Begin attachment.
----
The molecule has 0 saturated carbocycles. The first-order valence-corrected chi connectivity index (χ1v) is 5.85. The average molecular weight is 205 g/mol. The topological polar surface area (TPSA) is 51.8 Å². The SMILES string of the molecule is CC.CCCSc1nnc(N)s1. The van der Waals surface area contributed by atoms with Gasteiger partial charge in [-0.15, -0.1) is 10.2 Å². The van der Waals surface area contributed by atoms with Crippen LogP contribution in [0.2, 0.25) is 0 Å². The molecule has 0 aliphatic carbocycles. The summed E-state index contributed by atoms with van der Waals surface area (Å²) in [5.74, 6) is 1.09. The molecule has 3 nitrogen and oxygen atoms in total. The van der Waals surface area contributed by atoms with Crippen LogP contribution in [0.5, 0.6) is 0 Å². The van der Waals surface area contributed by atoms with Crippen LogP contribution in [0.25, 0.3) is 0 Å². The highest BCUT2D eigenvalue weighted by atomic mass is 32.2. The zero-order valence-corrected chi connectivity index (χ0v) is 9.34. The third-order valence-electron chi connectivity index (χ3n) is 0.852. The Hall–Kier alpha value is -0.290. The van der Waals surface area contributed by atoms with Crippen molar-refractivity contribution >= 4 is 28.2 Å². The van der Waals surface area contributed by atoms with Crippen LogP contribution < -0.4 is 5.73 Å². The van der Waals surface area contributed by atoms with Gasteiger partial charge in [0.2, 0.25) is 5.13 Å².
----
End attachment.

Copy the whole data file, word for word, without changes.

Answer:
The molecule has 0 saturated carbocycles. The first-order valence-corrected chi connectivity index (χ1v) is 5.85. The average molecular weight is 205 g/mol. The topological polar surface area (TPSA) is 51.8 Å². The SMILES string of the molecule is CC.CCCSc1nnc(N)s1. The van der Waals surface area contributed by atoms with Gasteiger partial charge in [-0.15, -0.1) is 10.2 Å². The van der Waals surface area contributed by atoms with Crippen LogP contribution in [0.2, 0.25) is 0 Å². The molecule has 0 aliphatic carbocycles. The summed E-state index contributed by atoms with van der Waals surface area (Å²) in [5.74, 6) is 1.09. The molecule has 3 nitrogen and oxygen atoms in total. The van der Waals surface area contributed by atoms with Crippen LogP contribution in [0.5, 0.6) is 0 Å². The van der Waals surface area contributed by atoms with Crippen LogP contribution in [0.25, 0.3) is 0 Å². The highest BCUT2D eigenvalue weighted by atomic mass is 32.2. The zero-order valence-corrected chi connectivity index (χ0v) is 9.34. The third-order valence-electron chi connectivity index (χ3n) is 0.852. The Hall–Kier alpha value is -0.290. The van der Waals surface area contributed by atoms with Crippen molar-refractivity contribution >= 4 is 28.2 Å². The van der Waals surface area contributed by atoms with Crippen LogP contribution < -0.4 is 5.73 Å². The van der Waals surface area contributed by atoms with Gasteiger partial charge in [0.2, 0.25) is 5.13 Å².